Hit & Run

Culture Trade Wars

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Neil Hrab, the current Warren Brookes Fellow at the Competitive Enterprise Institute, sounds the claxon on a brewing movement that could restrict the free trade in cultural products (and advocate for more state subsidization of culture in nations awash in American entertainment) through the International Network on Cultural Policy. The language of their FAQ is a bit squirrelly, but I suspect their plans would in practice add up to what Hrab says:

This alliance wants to pass a global treaty that would declare ?cultural goods and services? to be ?distinct? from ?ordinary goods and services,? with a ?specific nature? that must be ?respected.? That doesn?t sound very threatening, but such a treaty could hurt America?s ability to export its cultural products.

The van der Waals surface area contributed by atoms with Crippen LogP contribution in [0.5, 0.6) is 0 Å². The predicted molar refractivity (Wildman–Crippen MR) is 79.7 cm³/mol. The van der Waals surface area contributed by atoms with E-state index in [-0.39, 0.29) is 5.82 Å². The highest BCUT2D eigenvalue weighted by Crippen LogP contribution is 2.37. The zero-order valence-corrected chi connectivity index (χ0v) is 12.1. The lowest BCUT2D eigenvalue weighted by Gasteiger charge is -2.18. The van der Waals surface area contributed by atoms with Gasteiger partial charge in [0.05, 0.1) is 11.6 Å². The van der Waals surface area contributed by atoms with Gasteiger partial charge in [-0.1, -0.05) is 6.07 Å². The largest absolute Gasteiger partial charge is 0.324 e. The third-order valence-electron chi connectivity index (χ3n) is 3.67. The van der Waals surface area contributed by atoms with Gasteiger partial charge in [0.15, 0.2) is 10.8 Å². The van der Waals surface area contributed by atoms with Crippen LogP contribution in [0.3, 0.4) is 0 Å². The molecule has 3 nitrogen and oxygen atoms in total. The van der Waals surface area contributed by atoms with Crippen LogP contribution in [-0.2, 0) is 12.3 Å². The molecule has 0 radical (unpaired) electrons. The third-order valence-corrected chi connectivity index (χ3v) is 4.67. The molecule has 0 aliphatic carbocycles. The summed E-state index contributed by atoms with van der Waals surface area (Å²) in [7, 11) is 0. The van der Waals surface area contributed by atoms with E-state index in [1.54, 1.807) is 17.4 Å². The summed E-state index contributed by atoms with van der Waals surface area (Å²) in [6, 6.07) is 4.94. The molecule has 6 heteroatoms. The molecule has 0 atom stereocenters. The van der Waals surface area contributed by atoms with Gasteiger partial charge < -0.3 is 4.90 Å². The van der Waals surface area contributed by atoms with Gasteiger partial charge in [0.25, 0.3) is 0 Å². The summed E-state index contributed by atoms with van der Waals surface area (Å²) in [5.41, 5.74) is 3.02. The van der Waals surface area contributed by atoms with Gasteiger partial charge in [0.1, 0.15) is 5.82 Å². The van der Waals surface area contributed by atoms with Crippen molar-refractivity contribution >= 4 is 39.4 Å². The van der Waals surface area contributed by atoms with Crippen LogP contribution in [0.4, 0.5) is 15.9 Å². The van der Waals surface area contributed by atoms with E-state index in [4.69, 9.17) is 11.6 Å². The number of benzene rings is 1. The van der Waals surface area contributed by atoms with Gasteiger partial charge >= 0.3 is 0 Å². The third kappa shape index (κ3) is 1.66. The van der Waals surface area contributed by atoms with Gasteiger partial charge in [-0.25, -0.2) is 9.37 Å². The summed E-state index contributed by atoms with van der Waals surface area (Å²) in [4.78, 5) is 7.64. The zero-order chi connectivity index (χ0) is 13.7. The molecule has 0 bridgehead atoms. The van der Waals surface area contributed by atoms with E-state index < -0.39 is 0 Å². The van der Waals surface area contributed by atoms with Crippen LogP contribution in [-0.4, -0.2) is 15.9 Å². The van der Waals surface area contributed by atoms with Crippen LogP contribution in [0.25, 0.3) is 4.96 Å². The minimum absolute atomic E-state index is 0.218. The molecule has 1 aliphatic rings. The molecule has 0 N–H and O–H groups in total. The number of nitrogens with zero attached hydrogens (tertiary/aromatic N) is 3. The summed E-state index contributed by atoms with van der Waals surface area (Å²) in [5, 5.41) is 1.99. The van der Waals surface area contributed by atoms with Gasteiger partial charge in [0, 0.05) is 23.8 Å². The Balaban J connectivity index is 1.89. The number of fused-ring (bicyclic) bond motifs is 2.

Once INCP?s hypothetical treaty is passed, it would guarantee that trade in cultural products be exempted from global free trade talks. This, in turn, would allow foreign governments to start imposing measures reducing consumer access to American entertainment products. Many American allies throughout Europe, as well as Canada and Mexico, already have such measures on the books. The passage of a global cultural protectionist treaty would make thus it impossible for the U.S. to press for further liberalization in global cultural exports in future trade talks. The treaty would act as a shield for protectionist actions wrapped in stealthy rhetoric about preserving ?cultural diversity.?